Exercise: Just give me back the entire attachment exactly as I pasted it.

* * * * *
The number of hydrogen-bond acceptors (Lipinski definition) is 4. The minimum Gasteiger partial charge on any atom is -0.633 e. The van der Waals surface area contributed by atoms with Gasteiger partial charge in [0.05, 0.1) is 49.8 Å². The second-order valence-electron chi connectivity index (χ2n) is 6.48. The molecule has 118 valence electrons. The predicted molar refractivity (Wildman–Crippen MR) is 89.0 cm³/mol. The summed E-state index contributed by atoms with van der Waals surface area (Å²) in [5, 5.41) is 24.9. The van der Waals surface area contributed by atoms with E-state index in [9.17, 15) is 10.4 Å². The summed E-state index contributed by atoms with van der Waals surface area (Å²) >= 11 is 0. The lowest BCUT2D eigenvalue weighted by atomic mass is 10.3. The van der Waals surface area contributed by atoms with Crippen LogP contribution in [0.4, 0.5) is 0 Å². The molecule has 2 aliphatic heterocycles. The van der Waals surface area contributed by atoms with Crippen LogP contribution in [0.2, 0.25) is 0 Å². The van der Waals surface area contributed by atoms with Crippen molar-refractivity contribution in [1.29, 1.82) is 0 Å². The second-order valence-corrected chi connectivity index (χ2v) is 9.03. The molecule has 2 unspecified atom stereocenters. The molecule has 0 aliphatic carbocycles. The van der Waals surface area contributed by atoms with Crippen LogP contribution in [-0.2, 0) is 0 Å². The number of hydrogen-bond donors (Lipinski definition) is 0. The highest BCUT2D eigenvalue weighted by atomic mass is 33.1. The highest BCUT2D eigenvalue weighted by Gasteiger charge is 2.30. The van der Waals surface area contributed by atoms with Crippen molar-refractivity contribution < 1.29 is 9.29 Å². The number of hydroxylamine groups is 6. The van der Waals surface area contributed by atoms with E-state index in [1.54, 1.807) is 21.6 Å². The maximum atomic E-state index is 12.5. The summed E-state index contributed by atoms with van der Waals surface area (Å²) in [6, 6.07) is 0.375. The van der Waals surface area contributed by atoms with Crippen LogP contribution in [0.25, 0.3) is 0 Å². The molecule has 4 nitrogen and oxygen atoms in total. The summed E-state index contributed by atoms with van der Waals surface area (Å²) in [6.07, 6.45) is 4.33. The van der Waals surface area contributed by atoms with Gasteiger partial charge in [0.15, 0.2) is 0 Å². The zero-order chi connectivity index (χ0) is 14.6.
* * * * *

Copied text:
The number of hydrogen-bond acceptors (Lipinski definition) is 4. The minimum Gasteiger partial charge on any atom is -0.633 e. The van der Waals surface area contributed by atoms with Gasteiger partial charge in [0.05, 0.1) is 49.8 Å². The second-order valence-electron chi connectivity index (χ2n) is 6.48. The molecule has 118 valence electrons. The predicted molar refractivity (Wildman–Crippen MR) is 89.0 cm³/mol. The summed E-state index contributed by atoms with van der Waals surface area (Å²) in [5, 5.41) is 24.9. The van der Waals surface area contributed by atoms with E-state index in [9.17, 15) is 10.4 Å². The summed E-state index contributed by atoms with van der Waals surface area (Å²) >= 11 is 0. The lowest BCUT2D eigenvalue weighted by atomic mass is 10.3. The van der Waals surface area contributed by atoms with Crippen LogP contribution in [0.4, 0.5) is 0 Å². The molecule has 2 aliphatic heterocycles. The van der Waals surface area contributed by atoms with Crippen LogP contribution in [0.2, 0.25) is 0 Å². The van der Waals surface area contributed by atoms with Crippen molar-refractivity contribution in [1.29, 1.82) is 0 Å². The second-order valence-corrected chi connectivity index (χ2v) is 9.03. The molecule has 2 unspecified atom stereocenters. The molecule has 0 aliphatic carbocycles. The van der Waals surface area contributed by atoms with Crippen LogP contribution in [-0.2, 0) is 0 Å². The number of hydrogen-bond donors (Lipinski definition) is 0. The highest BCUT2D eigenvalue weighted by atomic mass is 33.1. The highest BCUT2D eigenvalue weighted by Gasteiger charge is 2.30. The van der Waals surface area contributed by atoms with Crippen molar-refractivity contribution < 1.29 is 9.29 Å². The number of hydroxylamine groups is 6. The van der Waals surface area contributed by atoms with E-state index in [1.54, 1.807) is 21.6 Å². The maximum atomic E-state index is 12.5. The summed E-state index contributed by atoms with van der Waals surface area (Å²) in [6, 6.07) is 0.375. The van der Waals surface area contributed by atoms with Crippen LogP contribution in [0.25, 0.3) is 0 Å². The molecule has 4 nitrogen and oxygen atoms in total. The summed E-state index contributed by atoms with van der Waals surface area (Å²) in [6.07, 6.45) is 4.33. The van der Waals surface area contributed by atoms with Gasteiger partial charge in [0.15, 0.2) is 0 Å². The zero-order chi connectivity index (χ0) is 14.6.